Westgate Park's salt lake has once again turned cotton-candy pink. (Parks Victoria)
The lake owes its vibrant hue to a single-celled algae that thrives in conditions of extreme saltiness. (Parks Victoria)
Though the cotton-candy colored waters look inviting, experts have warned visitors against diving in. (Parks Victoria)

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Why Did This Australian Lake Turn Bright Pink?

Hot weather, scant rainfall and high salt levels have created a perfect storm for pinkness

smithsonian.com

Last week, a Melbourne salt lake at Westgate Park turned a vibrant shade of pink. This natural phenomenon is an annual occurrance, reports Joanna Klein for the New York Times, and owes its vibrant hue to a single-celled algae that thrives in conditions of extreme saltiness.

After periods of hot and dry conditions, Klein reports, water evaporates from the lake, skyrocketing its salinity “to eight or 10 times that of the ocean.” Such high salinity is common this time of year after periods high temperatures and scant rainfall, according to the Facebook Page of Parks Victoria, which manages the area. 

Few organisms can survive in such conditions, Klein writes, but in Westgate Park lake one living creature thrives: a single-celled algae called Dunaliella salina. When salt begins to build in its environment, the microbe starts producing carotenoids—a class of colored pigment.

 And voila: a perfect storm of pinkness.

Though the cotton-candy colored waters look inviting, experts have warned visitors against diving in, reports the BBC. Mark Norman, Parks Victoria chief conservation scientist, tells the BBC that the water is not necessarily dangerous, but also isn't great for swimming.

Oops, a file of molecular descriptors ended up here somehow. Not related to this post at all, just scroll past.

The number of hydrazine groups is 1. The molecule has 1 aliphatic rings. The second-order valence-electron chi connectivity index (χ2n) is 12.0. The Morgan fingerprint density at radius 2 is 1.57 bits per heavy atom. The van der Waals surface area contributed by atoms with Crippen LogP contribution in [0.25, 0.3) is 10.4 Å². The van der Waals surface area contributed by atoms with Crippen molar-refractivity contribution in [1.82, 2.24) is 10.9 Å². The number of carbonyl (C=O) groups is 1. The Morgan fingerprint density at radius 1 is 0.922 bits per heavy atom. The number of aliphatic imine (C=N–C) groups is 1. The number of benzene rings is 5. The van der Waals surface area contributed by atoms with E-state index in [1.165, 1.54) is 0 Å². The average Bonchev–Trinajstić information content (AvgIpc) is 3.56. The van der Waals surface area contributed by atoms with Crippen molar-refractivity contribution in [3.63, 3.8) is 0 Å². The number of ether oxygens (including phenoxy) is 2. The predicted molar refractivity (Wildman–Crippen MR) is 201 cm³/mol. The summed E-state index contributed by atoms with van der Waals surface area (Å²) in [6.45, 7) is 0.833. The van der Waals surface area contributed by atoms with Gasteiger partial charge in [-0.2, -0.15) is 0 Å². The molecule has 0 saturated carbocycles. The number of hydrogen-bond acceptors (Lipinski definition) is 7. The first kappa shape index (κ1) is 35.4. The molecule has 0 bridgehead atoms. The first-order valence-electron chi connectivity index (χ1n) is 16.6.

"It's so salty and muddy on the bottom that you would come out looking like a frosted rum ball, especially when you dried," he says.

Less dramatic versions of this process take place in salty bodies of water across the globe. When shrimp feast on carotenoid-producing algae, for instance, they take on a pinkish-color, and flamingos get their signature hue from munching on pink shrimp. Lakes where flamingos dwell usually do not appear pink, Klein explains, because their waters can support a variety of wildlife in addition to the algae. Sediment can inhibit the process, as can the type of salt.

Though very specific conditions are required for a lake to display the confectionary brilliance seen at Westgate Park, the phenomenon isn’t as rare as you might think. According to the BBC, naturally occurring pink lakes can also be seen at Australia’s Murray-Sunset National Park. Lake Hillier in Western Australia has been known to turn pink, too. The Salina de Torrevieja in Spain, Dusty Rose Lake in Canada, and Lake Retba in Senegal have all boasted pink waters. As Danny Lewis reports for Smithsonian.com in August of 2016, Lake Burlinskoye turned bright pink during a heat wave in northern Russia.

Pretty as it may be, the Westgate Park lake won’t stay pink for much longer. The waters are expected to return to their regular blue hue by early June, when the temperatures cool and Australia’s winter begins.

About Brigit Katz

Brigit Katz is a journalist based in New York City. Her work has appeared in New York magazine, Flavorwire, and Women in the World, a property of The New York Times.

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